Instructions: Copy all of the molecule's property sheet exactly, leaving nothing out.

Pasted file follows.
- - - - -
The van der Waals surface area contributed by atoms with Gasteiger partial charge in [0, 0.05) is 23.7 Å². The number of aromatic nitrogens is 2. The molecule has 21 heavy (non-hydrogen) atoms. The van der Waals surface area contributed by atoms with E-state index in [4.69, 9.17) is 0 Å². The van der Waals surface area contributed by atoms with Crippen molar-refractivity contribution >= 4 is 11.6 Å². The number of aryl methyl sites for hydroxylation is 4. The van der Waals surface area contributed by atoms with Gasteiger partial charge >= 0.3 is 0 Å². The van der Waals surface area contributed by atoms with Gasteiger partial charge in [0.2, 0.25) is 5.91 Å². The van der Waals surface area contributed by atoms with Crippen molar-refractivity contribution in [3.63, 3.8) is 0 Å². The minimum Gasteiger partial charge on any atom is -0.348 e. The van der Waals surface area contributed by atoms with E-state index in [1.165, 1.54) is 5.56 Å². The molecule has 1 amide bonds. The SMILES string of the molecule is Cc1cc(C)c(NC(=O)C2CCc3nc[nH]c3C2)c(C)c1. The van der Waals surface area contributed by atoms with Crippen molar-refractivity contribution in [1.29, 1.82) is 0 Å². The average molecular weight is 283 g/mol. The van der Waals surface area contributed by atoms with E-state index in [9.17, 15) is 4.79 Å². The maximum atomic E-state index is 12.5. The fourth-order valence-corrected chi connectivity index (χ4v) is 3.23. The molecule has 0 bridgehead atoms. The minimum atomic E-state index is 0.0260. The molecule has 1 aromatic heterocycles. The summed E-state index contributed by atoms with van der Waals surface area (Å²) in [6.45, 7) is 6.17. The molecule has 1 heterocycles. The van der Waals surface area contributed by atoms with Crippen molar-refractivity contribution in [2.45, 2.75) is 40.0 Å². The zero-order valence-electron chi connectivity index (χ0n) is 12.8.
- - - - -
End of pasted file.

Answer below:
The van der Waals surface area contributed by atoms with Gasteiger partial charge in [0, 0.05) is 23.7 Å². The number of aromatic nitrogens is 2. The molecule has 21 heavy (non-hydrogen) atoms. The van der Waals surface area contributed by atoms with E-state index in [4.69, 9.17) is 0 Å². The van der Waals surface area contributed by atoms with Crippen molar-refractivity contribution >= 4 is 11.6 Å². The number of aryl methyl sites for hydroxylation is 4. The van der Waals surface area contributed by atoms with Gasteiger partial charge >= 0.3 is 0 Å². The van der Waals surface area contributed by atoms with Gasteiger partial charge in [0.2, 0.25) is 5.91 Å². The van der Waals surface area contributed by atoms with Crippen molar-refractivity contribution in [3.63, 3.8) is 0 Å². The minimum Gasteiger partial charge on any atom is -0.348 e. The van der Waals surface area contributed by atoms with E-state index in [1.165, 1.54) is 5.56 Å². The molecule has 1 amide bonds. The SMILES string of the molecule is Cc1cc(C)c(NC(=O)C2CCc3nc[nH]c3C2)c(C)c1. The van der Waals surface area contributed by atoms with Crippen molar-refractivity contribution in [1.29, 1.82) is 0 Å². The average molecular weight is 283 g/mol. The van der Waals surface area contributed by atoms with E-state index in [9.17, 15) is 4.79 Å². The maximum atomic E-state index is 12.5. The fourth-order valence-corrected chi connectivity index (χ4v) is 3.23. The molecule has 0 bridgehead atoms. The minimum atomic E-state index is 0.0260. The molecule has 1 aromatic heterocycles. The summed E-state index contributed by atoms with van der Waals surface area (Å²) in [6.45, 7) is 6.17. The molecule has 1 heterocycles. The van der Waals surface area contributed by atoms with Crippen molar-refractivity contribution in [2.45, 2.75) is 40.0 Å². The zero-order valence-electron chi connectivity index (χ0n) is 12.8.